They all had other plans. Elaf and Anfal Hussain were going to finally tell their mother everything she’d missed in the seven years since they’d last seen her as teenagers. Ali Baker was going to decide on a honeymoon location with his fiance. U.S. Army Sgt Ali Alsaeedy was going to give his ailing, recently widowed mother a big hug for the first time in five years.
Instead, they were all in Terminal 4 of JFK International Airport on Saturday, as their relatives sat detained for hours by the immigration officials. They say their family members have not slept or been offered food or water, and they were only allowed one phone call upon landing.
Ali Baker, a U.S. citizen from Baghdad who was expecting the arrival of his fiance Noor, waited at the airport for more than 12 hours, arguing with border patrol agents and Port Authority police. When he finally found a supervisor to speak to, then answer was curt: “we’re just following orders.”
Noor was finally released from JFK Sunday after she was detained for more than 24 hours.
Those orders stem from President Trump’s Executive Action Friday night to prohibit entrance from any of seven Muslim-majority countries, even by travelers with a valid visa or green card. Late Saturday night, after lawyers with the ACLU and the International Refugee Assistance Project filed several habeus corpus suits, a federal court judge granted a stay on the deportation of immigrants currently stranded in airports, barring them from being sent back home immediately. That means that the travelers won’t be put on a flight out of the country immediately, but it’s no guarantee they’ll be released any time soon.
As hundreds of protesters gathered outside JFK’s Terminal 4, chanting “let them in!” and holding signs like “Never Forget,” the relatives of the detained gave statements to volunteer lawyers and marveled at how their loved ones could be in the same airport, yet so far away. The protests were organized by Make the Road NY, the National Partnership for New Americansm and the New York Immigration Coalition.
“It’s not fair, we’ve been waiting all these years to see her, and they tell us no?” says Anfal Hussain, 23. “We have freedom, we’re both citizens. they can’t treat us like this.” Hussain and her sister Elaf, 25, had been looking forward to seeing their Iraqi mother for the first time in seven years. The girls were teenagers last time they saw their mother — now, they fear, she’ll have to go back to Baghdad without even a hug. Elaf says the decision makes her feel “discriminated against.”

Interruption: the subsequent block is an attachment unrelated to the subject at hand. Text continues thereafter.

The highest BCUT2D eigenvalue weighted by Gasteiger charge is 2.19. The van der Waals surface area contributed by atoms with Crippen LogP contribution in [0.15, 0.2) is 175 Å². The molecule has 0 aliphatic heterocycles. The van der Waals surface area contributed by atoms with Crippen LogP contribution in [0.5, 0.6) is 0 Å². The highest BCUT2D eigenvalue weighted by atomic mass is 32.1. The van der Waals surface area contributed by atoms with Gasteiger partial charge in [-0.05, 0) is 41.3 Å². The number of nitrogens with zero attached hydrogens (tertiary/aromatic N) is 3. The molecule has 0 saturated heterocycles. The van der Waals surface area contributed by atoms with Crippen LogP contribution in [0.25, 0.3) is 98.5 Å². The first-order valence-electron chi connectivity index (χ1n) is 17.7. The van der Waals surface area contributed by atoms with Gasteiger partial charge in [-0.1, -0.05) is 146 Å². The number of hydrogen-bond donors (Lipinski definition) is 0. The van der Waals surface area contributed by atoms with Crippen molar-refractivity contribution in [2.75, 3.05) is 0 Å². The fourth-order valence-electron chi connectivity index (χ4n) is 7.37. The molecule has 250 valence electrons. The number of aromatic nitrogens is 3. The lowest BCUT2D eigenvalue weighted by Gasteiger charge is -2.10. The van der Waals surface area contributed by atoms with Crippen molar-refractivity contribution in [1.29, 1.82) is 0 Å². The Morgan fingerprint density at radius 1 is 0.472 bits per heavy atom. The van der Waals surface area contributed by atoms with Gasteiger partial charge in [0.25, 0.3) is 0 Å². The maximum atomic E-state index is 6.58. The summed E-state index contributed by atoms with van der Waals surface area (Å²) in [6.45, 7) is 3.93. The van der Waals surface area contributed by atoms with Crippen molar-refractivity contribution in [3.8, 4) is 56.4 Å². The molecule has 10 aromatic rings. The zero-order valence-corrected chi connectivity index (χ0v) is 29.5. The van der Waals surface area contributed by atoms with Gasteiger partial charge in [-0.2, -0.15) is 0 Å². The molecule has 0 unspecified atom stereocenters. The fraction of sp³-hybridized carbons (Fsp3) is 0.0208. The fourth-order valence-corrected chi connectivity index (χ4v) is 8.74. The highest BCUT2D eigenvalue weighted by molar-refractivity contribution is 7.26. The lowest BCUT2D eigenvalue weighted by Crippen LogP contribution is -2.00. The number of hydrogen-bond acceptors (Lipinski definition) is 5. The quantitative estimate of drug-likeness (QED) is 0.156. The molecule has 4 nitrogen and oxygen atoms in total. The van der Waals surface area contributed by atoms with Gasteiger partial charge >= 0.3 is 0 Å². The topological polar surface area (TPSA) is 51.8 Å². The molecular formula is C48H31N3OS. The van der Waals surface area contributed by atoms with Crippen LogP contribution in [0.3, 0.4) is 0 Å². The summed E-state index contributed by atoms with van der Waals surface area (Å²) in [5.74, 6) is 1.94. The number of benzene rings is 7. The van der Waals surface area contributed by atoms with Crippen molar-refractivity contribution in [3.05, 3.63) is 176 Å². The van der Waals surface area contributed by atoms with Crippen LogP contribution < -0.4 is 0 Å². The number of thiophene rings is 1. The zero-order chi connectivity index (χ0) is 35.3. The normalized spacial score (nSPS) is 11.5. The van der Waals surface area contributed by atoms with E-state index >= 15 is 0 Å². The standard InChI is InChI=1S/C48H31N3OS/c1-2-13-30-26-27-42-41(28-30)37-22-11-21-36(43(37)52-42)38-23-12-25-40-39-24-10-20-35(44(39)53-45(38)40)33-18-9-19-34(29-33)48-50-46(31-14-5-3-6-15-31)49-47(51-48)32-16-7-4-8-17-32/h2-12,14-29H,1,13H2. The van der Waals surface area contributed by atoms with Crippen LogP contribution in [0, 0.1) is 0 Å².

Sgt. Ali Alsaeedy, an active duty U.S. Army Sergeant currently stationed in Fort Bragg, had been petitioning for years to get both of his parents the proper paperwork to come to the U.S. from Baghdad. The paperwork was nearly in order when his father passed away in December. His mourning, 65-year old mother was stuck in detention, unable to see her son. “She was crying,” he said of his phone call with his detained mother, adding that her health is “not so good.” His mother has an IR5 immigrant visa, which means she’s essentially pre-approved for a green card as soon as she arrives on U.S. soil. He has not seen her in five years.
“I’m really supportive of any regulation to keep the people safe,” says Sgt. Alsaeedy, who serves with the 82nd Airborne. “But how many years are left of her life?”
Baker, who spent more than a day waiting for the release of his fiance Noor, says the couple has already booked their wedding venue in Connecticut and are deciding on honeymoon locations. Noor has her wedding dress among her luggage. “She’s crying, she hasn’t eaten in two days,” Baker says, adding that if Noor is sent back, she may have to re-apply for a visa all over again.
“This country’s built on immigrants. Everyone’s an immigrant except for Native Americans,” Baker says. “This is affecting people’s lives here.”
Some of the affected travelers asked before they boarded their flights if they would be allowed to enter the U.S. and were told they would be, according to Zahra Cheema, one of dozens of immigration lawyers who volunteered their time with the International Refugee Assistance Project Saturday. “They keep asking, ‘under what authority are we being detained,'” she said. “They never give a straight answer.”
“There’s no precedent for this,” she says.
For Sgt. Alsaeedy, nothing has changed about his devotion to the country he serves. But under his U.S. Army baseball cap, he is struggling to control his emotions about his mother’s detainment. “I have a lot of feelings,” he says. “I miss her so much.”
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